Moon Appendix:  “A colony on the moon in 8 years.”  Yeah, I know it’s ridiculous.  Just like it was ridiculous—and I mean pure fantasy—when Kennedy said we’d put a man on the moon.  I’m old enough to remember the excitement around the space race.  With that fantasy goal out there, anything seemed possible.  And right now, we need that feeling.  Too many of us feel turning the ship of state isn’t possible.  Big Hairy Audacious Goals are necessary.  Newts “plan” is offering prizes to private companies (something that isn’t paid until AFTER) and access to the launch facilities (oh my GOODNESS, that would be good for Florida) which have to be maintained anyway.  Does no one remember the technology boom and ancillary products that came from the space race?  Imagine what those would look like now?  Such a dream alone would inspire fuel alternatives.  In school we got blow-by-blow reports from our teachers, which made science fun.  You think Gates and Jobs weren’t inspired by that?

I think it was a bit silly to bring it up during a debate. (I also think Romney was a twit for saying he was pandering to states; Newt’s response was right on—he knows and understands what’s going on in each state.  Romney couldn’t match that if he tried.  All but saying Rubio would be his VP might have been pandering… unless that really is his intention.)

Maybe my next post won’t be political.  Maybe.

 

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5 Comments leave one →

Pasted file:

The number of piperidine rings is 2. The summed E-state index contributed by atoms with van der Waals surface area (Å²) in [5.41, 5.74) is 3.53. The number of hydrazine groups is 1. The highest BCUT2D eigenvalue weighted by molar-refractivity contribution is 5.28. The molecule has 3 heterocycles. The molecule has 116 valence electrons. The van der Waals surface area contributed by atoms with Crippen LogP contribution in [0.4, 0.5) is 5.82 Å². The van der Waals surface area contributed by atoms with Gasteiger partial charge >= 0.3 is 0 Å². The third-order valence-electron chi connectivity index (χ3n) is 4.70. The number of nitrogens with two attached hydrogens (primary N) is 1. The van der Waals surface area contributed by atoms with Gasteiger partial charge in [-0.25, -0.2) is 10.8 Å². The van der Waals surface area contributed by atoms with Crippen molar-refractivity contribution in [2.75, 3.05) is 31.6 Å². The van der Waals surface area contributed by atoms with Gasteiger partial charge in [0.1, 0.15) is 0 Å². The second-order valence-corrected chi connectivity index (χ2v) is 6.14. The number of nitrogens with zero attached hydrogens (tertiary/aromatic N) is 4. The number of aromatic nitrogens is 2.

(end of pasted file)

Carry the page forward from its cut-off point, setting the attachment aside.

1. January 30, 2012 7:13 am

    Yeah, I like the moon idea if only because I think the only way forward for the U.S.–and the world–lies in reinvigorating our scientific prowess. We need a big project that will lead to new technologies and alternative energies, because not a whole lot further down the fossil fuels road lie Very Bad Things. If we spent even a small fraction of our defense budget on stimulating R&D and subsidizing consumer adoption of new tech, it would make a big difference.

    But anyway, you want liberalism, then let’s start with a question. Why, exactly, do you believe the Obama presidency thus far has been “a disaster”? To preface, let me say that I am no fan of Obama myself these days–he promised a lot to get into office, and has delivered very little of it. I don’t entirely blame him for that, given the circumstances he inherited and the resistance he’s encountered. But I believe he could have done more to this point, and though there have been occasional glimpses of the Obama I voted for, I’m still waiting for that guy to really show up to the party.

    So the main critiques I’ve seen of Obama from the right range from deficit spending to handling of the economy to expansion of government/regulations to mistaken energy policy to foreign policy weakness, with the ignorant lunatic fringe of the right labeling him alternately communist or socialist, thus making it clear they have no earthly idea what those words mean aside from thinking they’re bad things to call somebody. So let’s take those one at a time, shall we?